2 Awesome Bike Routes in Honolulu
Go on a bike ride through Waikīkī and discover the city’s historical sites.
OWe love our neighborhood Biki stations. And it’s not just because they offer a greener way to get from here to there in Honolulu – sometimes there’s no nicer way to see the city than by gliding through bike. Our favorite places to ride are shaded and flat, part of the city’s cycling infrastructure in neighborhoods with lots to see, where the mobility of an easy-to-maneuver two-wheeler beats a cumbersome everyday car. Did we mention this is one of our favorite things to do with visiting friends and family? Here are some of our favorite DIY Biki “tours” that let you get out and interact with the city, in a fun way.
Waikiki by the water
Start at station 328 right next to the Duke Kahanamoku statue, where the stretch of hotels on Kalākaua Avenue opens up to reveal ocean views. From there, the dedicated bike path will take you on a beautiful ride along the famous and bustling Waikīkī coastline. Follow it all the way east to the end of Kalākaua, passing the grassy areas of San Souci Waterfront Park until you come to Waikīkī Aquarium and Biki 518 Station. Moor here, visit the aquarium or grab a quick bite at the excellent Barefoot Beach Café. Then go back on your way, this time taking a right on Kapahulu Avenue. A few streets up, you’ll want to snag that left onto Ala Wai Boulevard for another different waterfront experience along the canal. This route also has a dedicated cycle path along the footpath. Across the water, you’ll see the verdant fields of Ala Wai Golf Course and the Ko’olau Range beyond, and watch canoe paddlers practicing their shots in the canal waters. Follow Ala Wai Boulevard to the end, where you’ll reach Biki 300 station. Moor here, then walk to Prince Waikīkī, where you can treat yourself to sunset cocktails and great marina views on the roof of the Hinana Bar hotel.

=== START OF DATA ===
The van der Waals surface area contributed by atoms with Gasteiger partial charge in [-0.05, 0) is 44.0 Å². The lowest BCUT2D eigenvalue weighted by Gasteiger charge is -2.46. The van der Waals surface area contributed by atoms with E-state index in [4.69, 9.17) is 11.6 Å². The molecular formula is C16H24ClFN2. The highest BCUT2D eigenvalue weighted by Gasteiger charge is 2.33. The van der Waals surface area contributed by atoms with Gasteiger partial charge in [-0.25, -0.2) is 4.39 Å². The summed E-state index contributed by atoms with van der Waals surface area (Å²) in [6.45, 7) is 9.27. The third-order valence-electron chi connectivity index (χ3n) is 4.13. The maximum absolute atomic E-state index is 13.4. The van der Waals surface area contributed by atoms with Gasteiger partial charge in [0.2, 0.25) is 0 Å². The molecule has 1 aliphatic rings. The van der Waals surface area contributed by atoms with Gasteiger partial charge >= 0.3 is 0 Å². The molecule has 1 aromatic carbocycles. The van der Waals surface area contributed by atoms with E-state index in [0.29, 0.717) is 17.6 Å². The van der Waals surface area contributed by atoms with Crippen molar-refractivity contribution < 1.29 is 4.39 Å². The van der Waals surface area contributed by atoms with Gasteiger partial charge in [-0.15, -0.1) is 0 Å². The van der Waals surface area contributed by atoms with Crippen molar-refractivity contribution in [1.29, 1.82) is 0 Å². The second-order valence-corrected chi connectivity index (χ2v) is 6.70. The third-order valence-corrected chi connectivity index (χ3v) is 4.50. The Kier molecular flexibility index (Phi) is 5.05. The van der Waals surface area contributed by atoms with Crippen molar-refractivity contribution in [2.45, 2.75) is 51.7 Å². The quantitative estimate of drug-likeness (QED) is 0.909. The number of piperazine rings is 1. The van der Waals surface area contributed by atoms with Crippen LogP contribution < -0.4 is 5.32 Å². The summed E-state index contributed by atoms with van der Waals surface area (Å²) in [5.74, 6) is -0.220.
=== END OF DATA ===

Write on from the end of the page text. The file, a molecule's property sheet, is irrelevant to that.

Start at Biki 402 station near Thomas Square. See the Restoration of Sovereignty Day monument commemorating the end of the five-month occupation of Hawai’i in 1843 by a rogue British captain, before heading downtown on King’s Protected Bike Path Street. Admire the brutalist Frank Fasi Municipal Building and shaded tree-lined paths (perfect for biking), which lead you past Isamu Noguchi’s enigmatic Sky Gate, Aloha Freedom Bell, Nagasaki Bell, and Hawaii Law Enforcement Monument. Take a moment to ride your bike past Honolulu Hale and visit the 9/11 Eternal Flame monument. Cross at the crosswalk to the boulevard that connects the unique architectural dichotomy of the State Capitol and ‘Iolani Palace, passing the statue of Queen Lili’uokalani on the way. Turn left onto Richards Street to circle around the Palace, then left again onto King Street to pass the majestic statue of King Kamehameha just before turning right onto Punchbowl Street, ending at Biki 125 station just opposite Kawaiaha’o Historic Church and Cemetery.